Heirloom vegetables--those old, open-pollinated varieties that have stood the test of time--have become popular all over again, and for good reason. The best of them are among the finest vegetables ever known. They would be well worth growing for their mouth-watering flavors alone, but they also have other important qualities.
What draws many gardeners to heirlooms is flavor. They want a tomato that tastes like a real tomato, not a plastic one. They long for corn that tastes like it did when they were a kid. They search for a sweet, juicy muskmelon, and wonder why cantaloupes are crisp and dry. After trying varieties that look good on the pages of seed catalogs but just don't taste like much, they turn to heirlooms.
Another vital reason to maintain heirlooms is to keep their genetic traits for future use. When old varieties of food crops are not maintained, the gene pool grows smaller and smaller. This may lead to increased disease and pest problems.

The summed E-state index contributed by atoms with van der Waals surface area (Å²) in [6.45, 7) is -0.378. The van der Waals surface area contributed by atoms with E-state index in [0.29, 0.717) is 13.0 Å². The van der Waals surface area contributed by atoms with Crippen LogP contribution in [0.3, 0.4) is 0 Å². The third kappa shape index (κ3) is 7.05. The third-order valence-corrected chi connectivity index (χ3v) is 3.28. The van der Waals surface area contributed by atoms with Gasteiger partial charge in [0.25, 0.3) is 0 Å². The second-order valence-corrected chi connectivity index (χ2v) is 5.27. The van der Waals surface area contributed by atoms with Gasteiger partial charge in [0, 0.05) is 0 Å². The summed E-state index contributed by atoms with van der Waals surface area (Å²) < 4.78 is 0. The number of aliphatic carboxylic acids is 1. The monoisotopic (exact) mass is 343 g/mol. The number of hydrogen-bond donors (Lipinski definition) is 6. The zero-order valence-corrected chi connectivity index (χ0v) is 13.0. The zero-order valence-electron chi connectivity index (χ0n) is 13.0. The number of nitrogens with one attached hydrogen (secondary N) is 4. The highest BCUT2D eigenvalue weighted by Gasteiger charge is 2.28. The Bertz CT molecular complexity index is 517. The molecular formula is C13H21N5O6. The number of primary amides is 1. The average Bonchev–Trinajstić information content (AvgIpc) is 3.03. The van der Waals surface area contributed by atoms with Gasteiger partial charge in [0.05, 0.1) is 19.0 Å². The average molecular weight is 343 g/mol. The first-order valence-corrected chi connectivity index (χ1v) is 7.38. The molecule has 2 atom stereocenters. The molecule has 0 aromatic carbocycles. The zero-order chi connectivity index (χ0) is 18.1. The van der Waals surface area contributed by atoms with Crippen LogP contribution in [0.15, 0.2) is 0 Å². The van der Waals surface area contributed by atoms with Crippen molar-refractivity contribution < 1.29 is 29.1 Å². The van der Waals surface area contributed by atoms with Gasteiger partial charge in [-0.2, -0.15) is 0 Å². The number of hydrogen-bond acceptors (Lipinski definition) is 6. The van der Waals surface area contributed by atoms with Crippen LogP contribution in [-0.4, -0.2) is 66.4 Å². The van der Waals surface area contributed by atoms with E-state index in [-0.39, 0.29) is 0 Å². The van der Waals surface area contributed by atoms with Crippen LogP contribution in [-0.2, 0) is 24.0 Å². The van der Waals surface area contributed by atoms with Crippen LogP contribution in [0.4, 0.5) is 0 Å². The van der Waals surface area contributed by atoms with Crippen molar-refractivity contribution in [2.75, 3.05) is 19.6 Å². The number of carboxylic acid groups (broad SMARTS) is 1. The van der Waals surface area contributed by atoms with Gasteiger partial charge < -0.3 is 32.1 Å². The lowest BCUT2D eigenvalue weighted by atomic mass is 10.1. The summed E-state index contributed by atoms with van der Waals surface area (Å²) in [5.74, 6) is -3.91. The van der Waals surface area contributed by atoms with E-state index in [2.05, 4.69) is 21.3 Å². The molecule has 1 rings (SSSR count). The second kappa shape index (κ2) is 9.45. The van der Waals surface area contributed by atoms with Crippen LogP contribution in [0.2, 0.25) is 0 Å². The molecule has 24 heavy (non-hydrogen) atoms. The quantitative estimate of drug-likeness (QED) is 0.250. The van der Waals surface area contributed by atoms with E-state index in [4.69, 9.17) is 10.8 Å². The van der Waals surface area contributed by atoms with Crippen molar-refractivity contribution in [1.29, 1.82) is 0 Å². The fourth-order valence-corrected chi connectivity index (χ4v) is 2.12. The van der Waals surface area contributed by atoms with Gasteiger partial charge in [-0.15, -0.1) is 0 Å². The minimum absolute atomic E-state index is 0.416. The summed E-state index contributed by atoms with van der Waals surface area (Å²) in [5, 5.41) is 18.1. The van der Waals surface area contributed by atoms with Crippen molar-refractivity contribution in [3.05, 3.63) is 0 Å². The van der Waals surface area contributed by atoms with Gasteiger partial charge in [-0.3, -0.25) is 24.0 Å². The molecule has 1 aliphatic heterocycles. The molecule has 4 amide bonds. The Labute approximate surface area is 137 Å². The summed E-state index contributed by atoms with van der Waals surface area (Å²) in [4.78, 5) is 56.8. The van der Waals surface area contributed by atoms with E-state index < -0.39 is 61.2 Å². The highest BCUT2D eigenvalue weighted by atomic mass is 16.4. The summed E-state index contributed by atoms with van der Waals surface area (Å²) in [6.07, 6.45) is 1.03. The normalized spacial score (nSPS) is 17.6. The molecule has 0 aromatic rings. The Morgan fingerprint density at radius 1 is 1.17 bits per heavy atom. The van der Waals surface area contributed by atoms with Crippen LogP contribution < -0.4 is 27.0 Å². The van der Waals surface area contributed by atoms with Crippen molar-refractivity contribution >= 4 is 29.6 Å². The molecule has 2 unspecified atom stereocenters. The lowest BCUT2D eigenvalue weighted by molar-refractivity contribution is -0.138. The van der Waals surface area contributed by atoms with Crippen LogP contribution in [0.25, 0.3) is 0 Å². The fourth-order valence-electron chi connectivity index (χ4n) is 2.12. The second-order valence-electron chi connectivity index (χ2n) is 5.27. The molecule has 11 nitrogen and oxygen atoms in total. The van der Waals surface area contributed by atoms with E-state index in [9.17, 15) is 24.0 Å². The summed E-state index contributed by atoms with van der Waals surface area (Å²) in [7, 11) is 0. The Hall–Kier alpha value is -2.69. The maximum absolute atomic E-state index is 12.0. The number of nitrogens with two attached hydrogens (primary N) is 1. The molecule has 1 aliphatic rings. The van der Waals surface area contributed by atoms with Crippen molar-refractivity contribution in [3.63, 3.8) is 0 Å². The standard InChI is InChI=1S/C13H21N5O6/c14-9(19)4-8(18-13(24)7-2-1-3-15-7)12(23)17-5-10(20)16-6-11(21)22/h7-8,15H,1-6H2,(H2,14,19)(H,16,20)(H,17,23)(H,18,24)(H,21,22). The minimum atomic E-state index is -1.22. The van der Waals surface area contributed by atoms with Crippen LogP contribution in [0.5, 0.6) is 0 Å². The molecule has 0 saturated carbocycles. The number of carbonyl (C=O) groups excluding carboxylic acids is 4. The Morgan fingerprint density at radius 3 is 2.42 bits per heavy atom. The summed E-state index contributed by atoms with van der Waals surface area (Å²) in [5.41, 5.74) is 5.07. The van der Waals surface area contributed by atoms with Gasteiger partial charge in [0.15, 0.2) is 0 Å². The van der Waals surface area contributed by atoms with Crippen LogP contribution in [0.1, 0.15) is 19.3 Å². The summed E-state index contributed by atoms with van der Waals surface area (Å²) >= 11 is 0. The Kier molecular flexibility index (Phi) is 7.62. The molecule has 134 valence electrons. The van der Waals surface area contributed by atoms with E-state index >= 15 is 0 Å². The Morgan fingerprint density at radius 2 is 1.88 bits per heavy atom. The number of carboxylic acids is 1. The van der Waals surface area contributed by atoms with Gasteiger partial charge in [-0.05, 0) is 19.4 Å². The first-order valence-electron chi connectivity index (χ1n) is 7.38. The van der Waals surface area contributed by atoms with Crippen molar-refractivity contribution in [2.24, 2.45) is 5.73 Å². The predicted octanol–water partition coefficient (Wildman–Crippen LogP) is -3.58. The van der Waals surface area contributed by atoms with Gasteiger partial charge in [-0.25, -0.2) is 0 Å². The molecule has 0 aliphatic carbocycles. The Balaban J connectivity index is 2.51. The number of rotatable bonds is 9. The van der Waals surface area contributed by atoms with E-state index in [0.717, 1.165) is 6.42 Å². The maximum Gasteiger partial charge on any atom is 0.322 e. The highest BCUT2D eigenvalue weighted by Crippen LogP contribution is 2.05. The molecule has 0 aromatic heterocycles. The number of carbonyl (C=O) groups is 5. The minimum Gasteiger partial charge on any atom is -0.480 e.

The loss of genetic seed diversity facing us today may lead to a catastrophe far beyond our imagining. The Irish potato famine, which led to the death or displacement of two and a half million people in the 1840s, is an example of what can happen when farmers rely on only a few plant species as crop cornerstones.
One blight wiped out the single potato type that came from deep in the Andes mountains; it did not have the necessary resistance. If the Irish had planted different varieties of potatoes, one type would have most likely resisted the blight.
We can help save heirloom seeds by learning how to buy and save these genetically diverse jewels ourselves.